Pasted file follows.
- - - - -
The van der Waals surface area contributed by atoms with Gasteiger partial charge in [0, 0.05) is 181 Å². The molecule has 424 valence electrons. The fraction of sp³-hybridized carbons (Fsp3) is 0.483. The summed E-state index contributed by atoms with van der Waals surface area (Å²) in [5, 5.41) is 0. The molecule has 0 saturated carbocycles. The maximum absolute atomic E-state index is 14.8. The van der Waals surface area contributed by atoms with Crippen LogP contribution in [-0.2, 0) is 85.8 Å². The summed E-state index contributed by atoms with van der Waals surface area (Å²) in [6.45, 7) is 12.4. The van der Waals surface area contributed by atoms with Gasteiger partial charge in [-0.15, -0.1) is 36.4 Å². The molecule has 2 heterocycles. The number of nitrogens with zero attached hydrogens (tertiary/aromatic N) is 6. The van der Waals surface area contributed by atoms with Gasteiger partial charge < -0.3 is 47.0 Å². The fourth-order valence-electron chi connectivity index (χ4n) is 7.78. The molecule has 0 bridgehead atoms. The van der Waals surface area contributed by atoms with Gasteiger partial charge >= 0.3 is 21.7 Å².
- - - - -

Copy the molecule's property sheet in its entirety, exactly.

The van der Waals surface area contributed by atoms with Gasteiger partial charge in [0, 0.05) is 181 Å². The molecule has 424 valence electrons. The fraction of sp³-hybridized carbons (Fsp3) is 0.483. The summed E-state index contributed by atoms with van der Waals surface area (Å²) in [5, 5.41) is 0. The molecule has 0 saturated carbocycles. The maximum absolute atomic E-state index is 14.8. The van der Waals surface area contributed by atoms with Crippen LogP contribution in [-0.2, 0) is 85.8 Å². The summed E-state index contributed by atoms with van der Waals surface area (Å²) in [6.45, 7) is 12.4. The van der Waals surface area contributed by atoms with Gasteiger partial charge in [-0.15, -0.1) is 36.4 Å². The molecule has 2 heterocycles. The number of nitrogens with zero attached hydrogens (tertiary/aromatic N) is 6. The van der Waals surface area contributed by atoms with Gasteiger partial charge < -0.3 is 47.0 Å². The fourth-order valence-electron chi connectivity index (χ4n) is 7.78. The molecule has 0 bridgehead atoms. The van der Waals surface area contributed by atoms with Gasteiger partial charge >= 0.3 is 21.7 Å².